Before I could frame a response, the young boy stated very simply, “We use our chickens for eggs, but when they get too old to lay eggs anymore, we eat them.” What a wonderful teaching moment for everyone and how pleasant it was! I don’t believe the “street kid” really knew that chickens laid the eggs he ate.  I think this experience will make both boys feel more comfortable with students different from them in the fall.

At the start of the program, I took time to individually talk with each student to find out what they wanted to write about. As I sat at the table with a young African-American student who was a bit overweight, I noticed he was having trouble breathing and kept patting his chest. It suddenly occurred to me that his child was about to have a full flown panic attack. When I asked him about it, he said he was really nervous. I gently pulled away and told him to just sit there and breathe until he felt comfortable. This young man’s choice for a story was “How to Become a Bully.” As he told me the plot, I began to realize that this young man had had quite an experience with being bullied himself. His ending showed that he had had the opportunity to work with adults to help him understand this. The young man I had worked with during the first session did not return. Instead, the one I saw as I walked into the library the next week looked a lot like him, but he had a great big smile and came and gave me a big hug. If that had been the only thing that happened during this contest, it would have been enough for me.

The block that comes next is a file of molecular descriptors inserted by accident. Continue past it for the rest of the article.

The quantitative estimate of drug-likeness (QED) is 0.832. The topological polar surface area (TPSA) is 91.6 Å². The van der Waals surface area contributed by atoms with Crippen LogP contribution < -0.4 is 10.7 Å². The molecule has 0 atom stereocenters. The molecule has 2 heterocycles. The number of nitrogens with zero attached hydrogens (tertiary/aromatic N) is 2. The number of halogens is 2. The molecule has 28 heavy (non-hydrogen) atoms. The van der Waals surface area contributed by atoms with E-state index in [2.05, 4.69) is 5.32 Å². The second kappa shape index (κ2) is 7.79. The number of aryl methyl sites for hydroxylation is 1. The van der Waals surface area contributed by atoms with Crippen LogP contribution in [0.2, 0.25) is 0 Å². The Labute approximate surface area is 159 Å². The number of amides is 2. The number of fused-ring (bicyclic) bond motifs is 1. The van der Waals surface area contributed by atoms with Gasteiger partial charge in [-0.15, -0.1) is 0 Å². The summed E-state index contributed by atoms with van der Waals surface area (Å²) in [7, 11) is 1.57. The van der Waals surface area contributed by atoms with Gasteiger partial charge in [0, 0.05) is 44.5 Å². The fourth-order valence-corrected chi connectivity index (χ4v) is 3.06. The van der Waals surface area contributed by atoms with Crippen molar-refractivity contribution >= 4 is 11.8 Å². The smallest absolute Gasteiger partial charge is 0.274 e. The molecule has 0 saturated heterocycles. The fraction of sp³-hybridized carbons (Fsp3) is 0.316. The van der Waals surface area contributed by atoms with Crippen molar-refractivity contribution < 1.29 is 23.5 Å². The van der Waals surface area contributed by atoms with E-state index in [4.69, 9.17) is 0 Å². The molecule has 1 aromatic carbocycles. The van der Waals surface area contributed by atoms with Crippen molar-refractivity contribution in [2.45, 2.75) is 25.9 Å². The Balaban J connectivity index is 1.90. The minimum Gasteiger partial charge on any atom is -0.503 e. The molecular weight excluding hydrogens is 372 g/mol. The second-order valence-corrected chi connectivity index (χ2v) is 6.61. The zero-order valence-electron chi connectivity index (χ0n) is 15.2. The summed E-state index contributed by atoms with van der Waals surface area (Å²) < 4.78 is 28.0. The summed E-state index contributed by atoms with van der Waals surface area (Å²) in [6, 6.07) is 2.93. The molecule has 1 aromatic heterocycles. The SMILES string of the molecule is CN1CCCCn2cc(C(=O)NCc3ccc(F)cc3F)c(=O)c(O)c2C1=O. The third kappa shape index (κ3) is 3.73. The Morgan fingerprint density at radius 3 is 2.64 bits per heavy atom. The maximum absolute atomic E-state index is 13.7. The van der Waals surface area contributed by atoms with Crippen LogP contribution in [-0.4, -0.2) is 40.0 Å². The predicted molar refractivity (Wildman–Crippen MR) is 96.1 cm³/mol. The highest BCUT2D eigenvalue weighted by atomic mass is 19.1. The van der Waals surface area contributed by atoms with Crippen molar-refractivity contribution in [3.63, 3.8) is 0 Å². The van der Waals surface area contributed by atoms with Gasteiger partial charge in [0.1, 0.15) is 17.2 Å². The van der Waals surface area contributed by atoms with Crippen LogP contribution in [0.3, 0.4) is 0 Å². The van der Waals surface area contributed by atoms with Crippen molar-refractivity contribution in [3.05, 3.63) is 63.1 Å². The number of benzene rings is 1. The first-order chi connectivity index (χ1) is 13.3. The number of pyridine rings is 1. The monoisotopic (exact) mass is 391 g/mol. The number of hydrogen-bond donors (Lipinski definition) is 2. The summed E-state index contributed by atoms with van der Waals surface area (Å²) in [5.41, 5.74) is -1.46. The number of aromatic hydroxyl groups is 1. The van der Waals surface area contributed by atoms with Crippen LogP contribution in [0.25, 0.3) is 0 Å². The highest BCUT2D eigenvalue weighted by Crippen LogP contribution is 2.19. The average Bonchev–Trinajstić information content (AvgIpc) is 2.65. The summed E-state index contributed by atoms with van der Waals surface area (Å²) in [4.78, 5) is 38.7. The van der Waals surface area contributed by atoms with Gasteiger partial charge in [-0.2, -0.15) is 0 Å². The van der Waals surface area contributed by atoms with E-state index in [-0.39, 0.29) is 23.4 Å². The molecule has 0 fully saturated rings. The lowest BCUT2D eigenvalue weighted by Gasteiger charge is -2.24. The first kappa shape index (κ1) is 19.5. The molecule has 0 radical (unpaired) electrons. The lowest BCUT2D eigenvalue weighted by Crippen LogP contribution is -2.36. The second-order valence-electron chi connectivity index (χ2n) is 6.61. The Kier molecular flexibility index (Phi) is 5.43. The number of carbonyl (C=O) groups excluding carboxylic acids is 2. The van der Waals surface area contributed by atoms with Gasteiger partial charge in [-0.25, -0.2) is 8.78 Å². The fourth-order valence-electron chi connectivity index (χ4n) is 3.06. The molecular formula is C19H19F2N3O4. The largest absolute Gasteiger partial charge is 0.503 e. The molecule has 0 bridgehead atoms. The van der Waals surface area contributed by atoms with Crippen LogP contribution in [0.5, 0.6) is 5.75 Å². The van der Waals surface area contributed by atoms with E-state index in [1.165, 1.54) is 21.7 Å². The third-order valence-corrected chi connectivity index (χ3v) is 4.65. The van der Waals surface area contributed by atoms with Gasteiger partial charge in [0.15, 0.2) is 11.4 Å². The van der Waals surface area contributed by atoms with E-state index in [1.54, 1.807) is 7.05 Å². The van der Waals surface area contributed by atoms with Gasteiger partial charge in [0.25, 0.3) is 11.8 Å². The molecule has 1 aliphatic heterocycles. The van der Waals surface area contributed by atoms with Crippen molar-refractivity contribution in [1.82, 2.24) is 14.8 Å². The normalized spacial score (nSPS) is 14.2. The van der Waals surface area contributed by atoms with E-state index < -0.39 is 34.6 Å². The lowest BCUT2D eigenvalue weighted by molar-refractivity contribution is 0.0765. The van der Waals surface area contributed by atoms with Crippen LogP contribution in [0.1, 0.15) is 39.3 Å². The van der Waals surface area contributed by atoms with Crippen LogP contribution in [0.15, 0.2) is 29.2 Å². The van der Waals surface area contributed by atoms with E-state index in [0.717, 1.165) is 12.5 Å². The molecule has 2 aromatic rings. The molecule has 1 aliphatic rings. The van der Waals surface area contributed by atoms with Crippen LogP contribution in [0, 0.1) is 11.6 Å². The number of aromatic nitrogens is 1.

The day of the last session I worked individually with the young man who had wanted to eat the chicken. The goal was to get the story he had written into a format that could be read and understood. I had worked with him before and knew that getting anything in writing was difficult. I worked with him the entire session and was able to get a story with an introduction, middle and an end. He typed it all and used the computer tools very well to help with spelling and grammar. The biggest challenge was in getting him to use periods and separate his ideas, but we did it! We were just finishing as his supervisor came to get him. When I told him we had completed the story, he smiled broadly and asked me if he could get a copy printed. Of course, we gave him a copy. Unfortunately, this young man will probably not win one of the three monetary awards, but what I saw happen with him was priceless and much more lasting than a Kroger gift cart that will buy some groceries and school supplies for him.

As I sit here typing these words, my heart is full and I cannot express what this summer has meant to me. I had a vacation the month before the contest and traveled to some great places with a wonderful friend. I also had the opportunity to “escape the heat” and travel to Cape Breton, Nova Scotia for the month of July. I can’t say there weren’t some times when I wished I could have gone there, but now I know that no matter how many pictures I took to bring back with me, that would soon just be another experience on my “bucket list.” This experience will live in my heart forever and I am so grateful to have had this opportunity.